A voice for the (internet) people

By Zahra Dhanani, Research Associate –

Being one step ahead of the competition is an incredibly valuable asset to have for anyone, whether it means having Usain Bolt as your personal sprinting coach or learning magic tricks from Houdini. Most of the time, gaining an advantage requires a large investment or time or even luck, but there’s an easier way to stay ahead the curve. The voice of the customer.

While it can be very dangerous (and feel terrifying), giving your customers the power and opportunity to provide feedback in an open forum may yield some unexpected benefits. Not only would the commentary be real time, but you also gain immediate insight into your customer base’s behavior patterns and expectations.

One of the best ways to garner this kind of response is through a blog and almost everyone on the internet, whether human, robot or animal, has some form of a one, including utilities. There’s even a commonly used structure to format blogs. They generally include content, a comments section, the ability to share this content with others, and some sort of archive to recall prior entries. You can talk about anything from smart energy usage to outages to new programs. They’re also an excellent way to build up web presence and increase your search engine ranking. Blogs even serve as a way to plug your social networks and the content is heavily interconnected across both.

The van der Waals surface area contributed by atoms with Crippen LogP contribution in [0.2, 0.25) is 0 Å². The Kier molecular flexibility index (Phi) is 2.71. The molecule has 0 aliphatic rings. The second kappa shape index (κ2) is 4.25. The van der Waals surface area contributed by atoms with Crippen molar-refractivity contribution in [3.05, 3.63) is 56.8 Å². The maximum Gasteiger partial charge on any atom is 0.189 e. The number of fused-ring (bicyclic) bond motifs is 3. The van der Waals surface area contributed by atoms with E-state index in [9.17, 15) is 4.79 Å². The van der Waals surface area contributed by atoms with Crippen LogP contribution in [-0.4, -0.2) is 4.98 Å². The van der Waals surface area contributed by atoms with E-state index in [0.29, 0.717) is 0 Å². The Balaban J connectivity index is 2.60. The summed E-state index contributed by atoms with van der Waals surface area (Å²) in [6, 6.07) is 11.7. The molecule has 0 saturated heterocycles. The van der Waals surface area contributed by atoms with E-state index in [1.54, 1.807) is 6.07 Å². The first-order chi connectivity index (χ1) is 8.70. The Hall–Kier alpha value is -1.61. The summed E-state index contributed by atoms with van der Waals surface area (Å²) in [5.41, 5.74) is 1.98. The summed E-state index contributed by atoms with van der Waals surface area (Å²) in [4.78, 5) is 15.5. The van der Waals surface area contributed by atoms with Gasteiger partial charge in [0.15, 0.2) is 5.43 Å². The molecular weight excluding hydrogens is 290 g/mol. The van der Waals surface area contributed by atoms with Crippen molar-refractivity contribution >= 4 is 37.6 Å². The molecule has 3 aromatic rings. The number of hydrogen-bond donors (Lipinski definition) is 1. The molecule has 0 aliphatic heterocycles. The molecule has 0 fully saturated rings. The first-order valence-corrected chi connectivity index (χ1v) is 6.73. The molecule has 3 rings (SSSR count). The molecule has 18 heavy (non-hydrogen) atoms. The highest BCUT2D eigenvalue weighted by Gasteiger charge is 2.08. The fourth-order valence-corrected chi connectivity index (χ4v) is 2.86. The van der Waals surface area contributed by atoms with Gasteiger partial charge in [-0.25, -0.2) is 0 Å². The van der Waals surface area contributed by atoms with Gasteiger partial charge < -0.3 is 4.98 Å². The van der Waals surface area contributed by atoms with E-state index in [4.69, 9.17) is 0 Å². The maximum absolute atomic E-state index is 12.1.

Now you’ve got the blog and your customers have a small outlet for their voice. But what’s the next level in reaching out to your customers?

An answer to that can be found on Salt River Project’s website. If you look at the comments section on the linked page, you will see the company encouraging a customer who has questions to submit them via Facebook. By utilizing Facebook integration on certain pages across its website, the company has created a whole new line of communication to its customer base. The idea is to leverage the fact that most people, and thus most customers, likely have easy access to Facebook if they are already contacting SRP via website. While some of the comments seem very scripted, the majority are personalized and tailored for the specific commenter.

The key in avoiding online backlash and trolls is proper management. Problematic posts must be solved in a quick, professional and friendly manner.

Interested in social customer care? To participate in our ongoing study, please email Zahra Dhanani at zdhanani@chartwellinc.com.

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